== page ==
The acting police chief and three part-time officers from a popular Long Island vacation spot were indicted Tuesday on charges they beat a tourist after he was accused of littering.
Samuel Gilberd, 34, suffered severe internal injuries, including a ruptured bladder, that required 10 days in a hospital.
Authorities promised that the indictments were the first phase of an investigation into police conduct in Ocean Beach, a village known for enforcing laws such as a onetime ban on eating cookies on public walkways.
"It was a police department gone wild. There was no control at all," Suffolk County District Attorney Thomas Spota said. The officers "acted as thugs in police uniforms."
Acting Police Chief George Hesse, 38, is charged with assault and unlawful imprisonment in the August 2005 confrontation with Gilberd, who still visits a urologist and is receiving psychiatric care.
A bouncer at a bar across the street from the Police Department accused Gilberd of littering and took him over to be cited. The officers dragged him into a room and kicked him in the stomach, said D. Carl Lustig III, the lawyer representing Gilberd in a federal lawsuit seeking millions of dollars from the village and the department.
Hesse's lawyer, William Keahon, contended Gilberd was intoxicated and suggested he hurt himself in a fall. "This is about a fellow that was drunk, on drugs, injured himself and now wants to sue," Keahon said.
Lustig did not dispute that his client had been drinking, but said medical reports showed his client had no drugs in his system.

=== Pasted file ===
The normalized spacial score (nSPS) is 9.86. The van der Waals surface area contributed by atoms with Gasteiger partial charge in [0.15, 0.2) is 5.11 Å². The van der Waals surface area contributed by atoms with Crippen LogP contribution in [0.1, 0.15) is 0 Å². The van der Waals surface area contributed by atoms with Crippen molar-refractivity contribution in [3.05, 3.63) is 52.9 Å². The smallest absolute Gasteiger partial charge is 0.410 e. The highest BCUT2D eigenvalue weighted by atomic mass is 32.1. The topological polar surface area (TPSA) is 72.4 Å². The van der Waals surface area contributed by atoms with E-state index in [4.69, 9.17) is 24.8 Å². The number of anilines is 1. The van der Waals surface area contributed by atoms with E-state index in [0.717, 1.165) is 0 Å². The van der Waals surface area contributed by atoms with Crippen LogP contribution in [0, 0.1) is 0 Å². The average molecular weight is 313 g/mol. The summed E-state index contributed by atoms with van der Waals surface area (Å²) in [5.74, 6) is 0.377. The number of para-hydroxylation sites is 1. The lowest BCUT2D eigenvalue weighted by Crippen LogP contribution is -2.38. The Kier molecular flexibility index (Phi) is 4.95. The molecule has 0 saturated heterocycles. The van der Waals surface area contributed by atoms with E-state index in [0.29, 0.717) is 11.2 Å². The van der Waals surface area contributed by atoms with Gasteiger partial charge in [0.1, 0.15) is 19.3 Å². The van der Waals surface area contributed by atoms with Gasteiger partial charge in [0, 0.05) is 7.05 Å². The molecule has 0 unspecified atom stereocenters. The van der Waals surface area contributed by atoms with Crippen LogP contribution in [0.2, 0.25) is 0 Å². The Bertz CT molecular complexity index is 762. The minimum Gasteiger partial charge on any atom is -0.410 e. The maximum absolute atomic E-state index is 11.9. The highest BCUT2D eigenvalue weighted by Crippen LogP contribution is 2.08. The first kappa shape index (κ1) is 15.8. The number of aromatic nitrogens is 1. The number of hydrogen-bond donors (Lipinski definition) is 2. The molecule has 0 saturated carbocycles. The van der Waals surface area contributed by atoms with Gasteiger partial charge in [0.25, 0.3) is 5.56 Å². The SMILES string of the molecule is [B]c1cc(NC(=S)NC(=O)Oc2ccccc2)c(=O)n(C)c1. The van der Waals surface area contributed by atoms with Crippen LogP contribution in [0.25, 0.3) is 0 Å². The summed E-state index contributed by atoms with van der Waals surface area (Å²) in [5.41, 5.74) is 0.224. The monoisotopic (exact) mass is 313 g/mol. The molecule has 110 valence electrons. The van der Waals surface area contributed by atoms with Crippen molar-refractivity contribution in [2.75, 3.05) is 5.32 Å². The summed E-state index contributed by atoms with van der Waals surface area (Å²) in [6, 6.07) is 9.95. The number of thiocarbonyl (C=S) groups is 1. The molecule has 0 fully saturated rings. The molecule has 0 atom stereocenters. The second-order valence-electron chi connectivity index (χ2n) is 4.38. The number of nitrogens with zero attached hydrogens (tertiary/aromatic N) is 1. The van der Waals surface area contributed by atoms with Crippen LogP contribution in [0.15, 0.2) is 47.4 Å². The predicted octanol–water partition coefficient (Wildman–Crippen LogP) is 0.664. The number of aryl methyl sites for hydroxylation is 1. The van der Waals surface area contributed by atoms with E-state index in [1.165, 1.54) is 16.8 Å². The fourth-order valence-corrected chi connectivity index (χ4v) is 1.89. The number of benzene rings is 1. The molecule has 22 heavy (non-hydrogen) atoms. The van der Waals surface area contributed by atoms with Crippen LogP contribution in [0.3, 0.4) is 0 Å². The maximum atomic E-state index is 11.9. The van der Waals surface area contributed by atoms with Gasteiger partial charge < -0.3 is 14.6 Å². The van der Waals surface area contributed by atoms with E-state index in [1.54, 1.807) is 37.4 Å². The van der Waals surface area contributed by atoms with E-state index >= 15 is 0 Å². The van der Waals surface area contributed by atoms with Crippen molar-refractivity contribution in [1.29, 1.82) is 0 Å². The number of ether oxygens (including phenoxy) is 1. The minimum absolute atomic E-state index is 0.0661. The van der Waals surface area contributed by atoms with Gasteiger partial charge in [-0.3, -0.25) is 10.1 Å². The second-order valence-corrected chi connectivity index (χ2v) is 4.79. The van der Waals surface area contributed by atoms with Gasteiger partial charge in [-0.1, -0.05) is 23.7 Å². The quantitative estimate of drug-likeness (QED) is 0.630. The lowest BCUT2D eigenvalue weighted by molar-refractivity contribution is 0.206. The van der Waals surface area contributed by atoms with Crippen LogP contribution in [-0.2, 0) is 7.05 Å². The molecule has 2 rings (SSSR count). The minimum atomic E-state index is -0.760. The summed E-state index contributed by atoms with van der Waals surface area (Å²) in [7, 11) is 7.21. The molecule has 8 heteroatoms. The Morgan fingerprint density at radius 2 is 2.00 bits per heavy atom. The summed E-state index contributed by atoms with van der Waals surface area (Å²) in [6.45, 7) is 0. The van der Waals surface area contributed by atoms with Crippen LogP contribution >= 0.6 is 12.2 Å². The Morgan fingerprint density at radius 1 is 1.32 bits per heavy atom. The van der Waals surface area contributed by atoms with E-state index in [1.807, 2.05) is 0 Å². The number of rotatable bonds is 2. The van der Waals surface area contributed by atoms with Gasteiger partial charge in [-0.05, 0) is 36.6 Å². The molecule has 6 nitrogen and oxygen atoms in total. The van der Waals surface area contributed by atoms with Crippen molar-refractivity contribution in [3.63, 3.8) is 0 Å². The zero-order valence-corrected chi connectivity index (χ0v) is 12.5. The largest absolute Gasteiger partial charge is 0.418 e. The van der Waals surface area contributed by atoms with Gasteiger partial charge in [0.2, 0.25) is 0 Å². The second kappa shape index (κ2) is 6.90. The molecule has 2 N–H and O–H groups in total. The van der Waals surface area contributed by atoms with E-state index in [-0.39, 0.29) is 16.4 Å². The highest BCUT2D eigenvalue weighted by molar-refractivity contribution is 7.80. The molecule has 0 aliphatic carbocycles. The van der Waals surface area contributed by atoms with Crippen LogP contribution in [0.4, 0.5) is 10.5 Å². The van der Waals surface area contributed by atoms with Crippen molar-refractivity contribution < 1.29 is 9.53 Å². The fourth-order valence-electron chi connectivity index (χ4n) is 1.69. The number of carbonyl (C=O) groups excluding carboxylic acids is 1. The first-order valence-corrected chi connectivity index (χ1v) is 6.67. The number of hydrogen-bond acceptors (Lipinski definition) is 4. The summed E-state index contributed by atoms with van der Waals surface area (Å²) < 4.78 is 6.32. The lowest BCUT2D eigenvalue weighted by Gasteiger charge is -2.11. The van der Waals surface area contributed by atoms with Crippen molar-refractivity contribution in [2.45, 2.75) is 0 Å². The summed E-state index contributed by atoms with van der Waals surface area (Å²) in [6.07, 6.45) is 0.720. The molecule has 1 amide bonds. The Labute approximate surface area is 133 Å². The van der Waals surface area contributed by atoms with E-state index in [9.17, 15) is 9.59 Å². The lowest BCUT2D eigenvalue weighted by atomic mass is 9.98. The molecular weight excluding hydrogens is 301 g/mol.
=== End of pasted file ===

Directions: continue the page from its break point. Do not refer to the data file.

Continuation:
The part-time officers were charged with unlawful imprisonment, reckless endangerment and hindering prosecution. They were identified as Paul Carollo, 46; Arnold Hardman, 51; and William Emburey, 42. All four men pleaded not guilty Tuesday. They remain free on bail. Emburey's lawyer, John Ray, said the confrontation occurred on his client's first night on the job. He said Emburey had nothing to do with the allegations and was charged only because it happened on his shift.
A week after the altercation, Gilberd was charged with disorderly conduct and resisting arrest, but the district attorney later dismissed those allegations.
The population of Ocean Beach, on Fire Island just east of New York City, swells from 138 year-round residents to more than 6,000 renters and day-trippers in the summer, when rentals can start at $10,000 a month. The village is nicknamed the "Land of No" because of odd ordinances such as the cookie ban. It was also the setting for last summer's ABC reality show "One Ocean View" about the island's singles scene.
The police department has two full-time members and 24 part-time officers.
Last week, five former police officers claimed they were wrongfully fired by Hesse, whom they accused of misconduct and mismanagement. In an interview with Newsday, Hesse would not say why he fired the five officers. Doug Wigdor, a former prosecutor representing the five officers in a wrongful termination lawsuit, claimed Hesse was "running the police department like a fraternity house."
Village and police officials have declined to comment on that federal lawsuit, in which the officers seek millions of dollars in damages and the restoration of their jobs.
Thursday, March 29, 2007